In one of Apple's header files for libdispatch, queue.h, the following warning appears:

// The declaration of a block allocates storage on the stack. 
// Therefore, this is an invalid construct:

dispatch_block_t block;

if (x) {
    block = ^{ printf("true\n"); };
} else {
    block = ^{ printf("false\n"); };
}
block(); // unsafe!!!

// What is happening behind the scenes:

if (x) {
    struct Block __tmp_1 = ...; // setup details
    block = &__tmp_1;
} else {
    struct Block __tmp_2 = ...; // setup details
    block = &__tmp_2;
}

// As the example demonstrates, the address of a stack variable is 
// escaping the scope in which it is allocated. That is a classic C bug.

Try as I may, I cannot come up with a test case that exemplifies this bug. I can create blocks that are instantiated on the stack, but they (seem to) always appear at unique addresses on the stack, even when out of scope with respect to each other.

I imagine that the answer to this is simple, but it escapes me. Can anyone fill the gaps in my (limited) understanding?

EDIT: I've seen this response, but I don't quite understand how that instance can translate to my example posted above. Can someone show me an example using if constructs?

  • The link you posted has to do with a different problem, namely, that closures seem to act weird in the presence of mutable variables. See the question "Javascript: closure of loop?", which is the exact same problem in JavaScript. However, it appears they made the mistake warned against by this comment. Do blocks copy themselves automatically these days? I'd like to know, too. – Joey Adams Sep 16 '11 at 2:40
  • I've tried a bit but always get the same result as you, the block structs seem to be at the function scope. Perhaps a lot of people got bitten and they changed it such? – Per Johansson Sep 16 '11 at 6:52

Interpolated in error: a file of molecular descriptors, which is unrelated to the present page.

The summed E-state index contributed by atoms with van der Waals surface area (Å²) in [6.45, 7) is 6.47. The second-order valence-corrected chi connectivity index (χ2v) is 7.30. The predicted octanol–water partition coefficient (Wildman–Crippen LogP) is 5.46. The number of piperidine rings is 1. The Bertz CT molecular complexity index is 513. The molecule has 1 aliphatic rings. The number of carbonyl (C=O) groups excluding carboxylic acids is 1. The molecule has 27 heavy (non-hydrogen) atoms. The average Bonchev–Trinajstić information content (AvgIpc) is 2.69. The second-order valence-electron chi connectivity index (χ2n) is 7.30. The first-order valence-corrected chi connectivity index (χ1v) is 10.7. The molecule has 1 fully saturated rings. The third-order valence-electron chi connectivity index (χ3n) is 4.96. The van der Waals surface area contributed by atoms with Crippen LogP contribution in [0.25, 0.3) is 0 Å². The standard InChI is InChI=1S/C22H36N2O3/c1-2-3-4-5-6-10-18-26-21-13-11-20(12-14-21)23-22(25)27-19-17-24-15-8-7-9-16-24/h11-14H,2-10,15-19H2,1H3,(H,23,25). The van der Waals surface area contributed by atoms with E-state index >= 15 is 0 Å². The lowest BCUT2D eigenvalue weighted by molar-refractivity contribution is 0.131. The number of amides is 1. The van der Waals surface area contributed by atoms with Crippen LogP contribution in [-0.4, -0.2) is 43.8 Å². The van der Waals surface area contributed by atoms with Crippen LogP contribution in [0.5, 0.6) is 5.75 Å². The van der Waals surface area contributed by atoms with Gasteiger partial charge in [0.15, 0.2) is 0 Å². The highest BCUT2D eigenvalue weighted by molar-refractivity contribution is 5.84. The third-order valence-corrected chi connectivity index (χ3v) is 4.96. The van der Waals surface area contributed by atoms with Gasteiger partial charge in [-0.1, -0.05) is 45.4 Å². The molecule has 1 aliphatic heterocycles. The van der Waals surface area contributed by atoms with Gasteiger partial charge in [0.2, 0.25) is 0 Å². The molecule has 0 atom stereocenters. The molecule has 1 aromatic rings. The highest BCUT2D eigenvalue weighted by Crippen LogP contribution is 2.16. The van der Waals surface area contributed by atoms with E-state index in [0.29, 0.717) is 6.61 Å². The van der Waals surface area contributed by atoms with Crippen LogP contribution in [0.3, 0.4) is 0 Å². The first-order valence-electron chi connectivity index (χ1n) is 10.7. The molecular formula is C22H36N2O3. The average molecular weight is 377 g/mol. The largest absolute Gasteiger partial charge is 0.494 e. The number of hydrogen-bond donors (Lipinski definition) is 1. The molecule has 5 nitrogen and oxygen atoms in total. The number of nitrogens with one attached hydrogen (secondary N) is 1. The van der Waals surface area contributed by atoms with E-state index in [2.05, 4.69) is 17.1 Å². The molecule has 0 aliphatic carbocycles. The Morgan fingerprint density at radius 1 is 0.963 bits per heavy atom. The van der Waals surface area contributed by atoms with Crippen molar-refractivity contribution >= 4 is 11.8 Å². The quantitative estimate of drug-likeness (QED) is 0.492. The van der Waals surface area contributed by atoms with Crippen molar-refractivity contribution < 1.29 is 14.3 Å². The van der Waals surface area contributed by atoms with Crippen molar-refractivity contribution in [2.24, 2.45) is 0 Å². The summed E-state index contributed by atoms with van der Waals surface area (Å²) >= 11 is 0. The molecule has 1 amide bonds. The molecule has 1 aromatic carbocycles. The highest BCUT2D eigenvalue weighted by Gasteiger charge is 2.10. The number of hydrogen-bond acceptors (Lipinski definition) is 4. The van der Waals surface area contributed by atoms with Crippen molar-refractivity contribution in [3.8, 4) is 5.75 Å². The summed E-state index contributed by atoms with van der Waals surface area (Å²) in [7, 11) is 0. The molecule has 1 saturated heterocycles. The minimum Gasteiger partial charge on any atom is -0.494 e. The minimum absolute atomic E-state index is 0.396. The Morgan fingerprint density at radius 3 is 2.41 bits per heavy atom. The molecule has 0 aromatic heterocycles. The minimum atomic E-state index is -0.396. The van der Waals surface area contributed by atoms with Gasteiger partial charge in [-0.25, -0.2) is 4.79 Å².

up vote 5 down vote accepted

In order to crash a stack closure inside a function:

  • You need to make sure that the closure is indeed a stack closure. As of Apple Clang 2.1, a closure that doesn’t reference variables in its current context (like the one in queue.h) is realised as a global closure. This is an implementation detail that can vary amongst different compilers/compiler versions;

  • The compiler must emit code that effectively reuses/rewrites the stack area where the closure once lived. Otherwise, every object inside that function lives in a different address in the function stack frame, which means you won’t get a crash inside that function. It seems that Apple Clang 2.1 doesn’t reuse stack memory addresses. GCC 4.6 can reuse them, but it doesn’t support closures.

Since Apple Clang 2.1 doesn’t reuse addresses in a function stack frame and GCC 4.6 doesn’t support closures, from what I can tell it’s not possible to make this particular example — inside a function, invoke an out of scope stack closure — crash.

I wrote a more detailed text about this on my blog.

  • Thanks for the response, Bavarious. You were one of the people I had hoped would respond to my query. :) I had realised that blocks must capture state (otherwise they are rendered global) to be placed on the stack, but I found the same as you -- stack addresses are not reused for closures. – Sedate Alien Sep 23 '11 at 0:00
  • @Sed It’s more general — stack addresses apparently aren’t reused for any kind of object, closures included. This effectively means that everything that’s created in a function stack frame is alive until the end of the function. I’m not sure whether Clang intentionally avoids that or if it might be implemented in the future. – user557219 Sep 23 '11 at 0:10
  • I was planning on following that with an "aha!", having found that stack addresses were indeed being reused for long types, but I had my compiler set to GCC 4.2. D'oh. – Sedate Alien Sep 23 '11 at 0:12
  • @Sed And they don’t get reused with Clang? – user557219 Sep 23 '11 at 0:13
  • Nope, at least not in my limited tests. – Sedate Alien Sep 23 '11 at 0:42

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